"Saudi Arabia has one of the highest levels of energy consumption per capita in the world and one of the lowest prices," the Fund observed. "Low energy prices are one of the ways that oil wealth is distributed to the population."
"International experience with energy price reform suggests that such a policy adjustment will need to be well planned, phased and clearly communicated to the population and businesses."
If domestic energy consumption continues to grow at current rates, it will reach more than 20 percent of output by 2018, up from 16 percent currently, according to the Fund.
Finally, in common with other crude producers, Saudi Arabia faces a challenge from cheap natural gas. Train companies, truckers, ship owners, logistics operators and gas producers are all making a push to use more cheap liquefied or compressed natural gas as a transport fuel, displacing diesel.
While the probability of any one of these developments may be low, so many trends point in the same direction that Saudi policymakers are likely to face a significant challenge.
Lower oil prices, reduced exports or both remain the biggest risks to Saudi Arabia's financial position, as the Fund noted.
"The projected increases in the production of unconventional oil in the United States and Canada and the recovery in production in Iraq and Libya could result in a lower path for oil production in Saudi Arabia than assumed ... or a larger drop in oil prices," according to the IMF.
Despite efforts to diversify the Saudi economy over the past two decades, oil still accounts for 80 percent of export revenue and 90 percent of budget revenue.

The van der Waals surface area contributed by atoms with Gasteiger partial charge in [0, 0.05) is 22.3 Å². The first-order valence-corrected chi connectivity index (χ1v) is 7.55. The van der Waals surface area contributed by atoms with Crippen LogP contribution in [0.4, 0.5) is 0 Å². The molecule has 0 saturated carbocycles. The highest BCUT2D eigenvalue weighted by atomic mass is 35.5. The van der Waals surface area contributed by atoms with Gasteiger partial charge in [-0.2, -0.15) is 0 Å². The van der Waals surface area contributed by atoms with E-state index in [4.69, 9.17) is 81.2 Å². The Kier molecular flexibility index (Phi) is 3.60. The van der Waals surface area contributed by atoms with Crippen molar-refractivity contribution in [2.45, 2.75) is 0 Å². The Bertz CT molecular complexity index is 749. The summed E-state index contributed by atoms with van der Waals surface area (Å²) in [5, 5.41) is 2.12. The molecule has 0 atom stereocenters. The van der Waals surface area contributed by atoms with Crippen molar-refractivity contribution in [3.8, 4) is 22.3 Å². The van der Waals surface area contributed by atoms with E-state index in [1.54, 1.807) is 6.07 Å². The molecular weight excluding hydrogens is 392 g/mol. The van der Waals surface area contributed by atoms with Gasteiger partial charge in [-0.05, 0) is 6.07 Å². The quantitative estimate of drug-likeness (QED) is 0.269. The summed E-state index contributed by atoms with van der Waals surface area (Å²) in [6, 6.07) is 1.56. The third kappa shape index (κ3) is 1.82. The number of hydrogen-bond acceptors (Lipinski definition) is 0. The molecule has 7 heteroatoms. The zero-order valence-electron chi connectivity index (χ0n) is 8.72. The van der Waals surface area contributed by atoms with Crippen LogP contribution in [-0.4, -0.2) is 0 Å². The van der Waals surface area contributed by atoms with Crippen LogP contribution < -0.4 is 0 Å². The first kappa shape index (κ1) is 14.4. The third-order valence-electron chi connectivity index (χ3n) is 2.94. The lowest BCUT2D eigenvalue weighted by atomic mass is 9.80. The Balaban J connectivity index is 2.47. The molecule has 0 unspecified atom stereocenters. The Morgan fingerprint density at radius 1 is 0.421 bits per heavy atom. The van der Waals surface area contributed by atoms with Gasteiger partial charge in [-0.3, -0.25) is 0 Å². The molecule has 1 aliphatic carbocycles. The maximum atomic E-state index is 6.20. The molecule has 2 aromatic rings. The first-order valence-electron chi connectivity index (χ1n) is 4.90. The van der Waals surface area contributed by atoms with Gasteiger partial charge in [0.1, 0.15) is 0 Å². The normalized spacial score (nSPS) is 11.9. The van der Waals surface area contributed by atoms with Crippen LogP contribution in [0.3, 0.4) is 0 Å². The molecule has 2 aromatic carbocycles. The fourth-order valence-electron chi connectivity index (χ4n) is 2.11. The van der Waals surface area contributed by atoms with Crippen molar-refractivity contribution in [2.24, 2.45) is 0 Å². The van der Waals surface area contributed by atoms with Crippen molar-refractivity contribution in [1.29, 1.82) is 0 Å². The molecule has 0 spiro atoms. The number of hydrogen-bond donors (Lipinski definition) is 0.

The Fund complimented the Saudi authorities for reducing short-term volatility in expenditure and prudent budgeting.
Nonetheless, Saudi Arabia needs an oil price of more than $80 per barrel to balance its budget, according to the Fund, and the breakeven price has increased by almost $50 per barrel in the past five years.
In effect, Saudi policy depends on a continuation of high prices and high volumes. Neither is guaranteed, as Saudi policymakers are only too well aware.
The IMF identified a large and prolonged downturn in oil prices (or by extension, volumes) as a low-probability but high-consequence event for Saudi Arabia in its risk assessment matrix.
The Fund considered two scenarios in which oil prices declined and determined that Saudi Arabia's financial reserves would last until 2021-2025 even if it did not adjust spending, which is a considerable safety margin.
Saudi Arabia could endure quite a long period of reduced oil revenues by running down its balances. Nonetheless, it would be risky to put the buffers to the test as confidence would start to ebb long before they were exhausted.
The challenge is to achieve the long-promised economic diversification while minimising the impact of higher energy prices on poorer members of society.
The unemployment rate among Saudi nationals is already as high as 12 percent, and demographics threatens to add another 1.6-2.0 million people to the labour force in the next decade.
"Within the labour market, Saudis are primarily employed in the public sector, (while) non-Saudis dominate the private sector," the Fund noted.
Policymakers are working to improve the competitiveness of Saudi nationals in the labour market through education improvements, "aiming to raise the productivity of Saudi workers and their ability to access high-paying private sector jobs".
Employment quotas and a de facto minimum wage for Saudis working in the private sector are all designed to boost private sector hiring.
But the bottom line is that Saudi policymakers must display exceptional leadership successfully to adjust to increasing competition from other energy producers and rising internal energy consumption at a time when the economy requires major structural reforms. (editing by Jane Baird)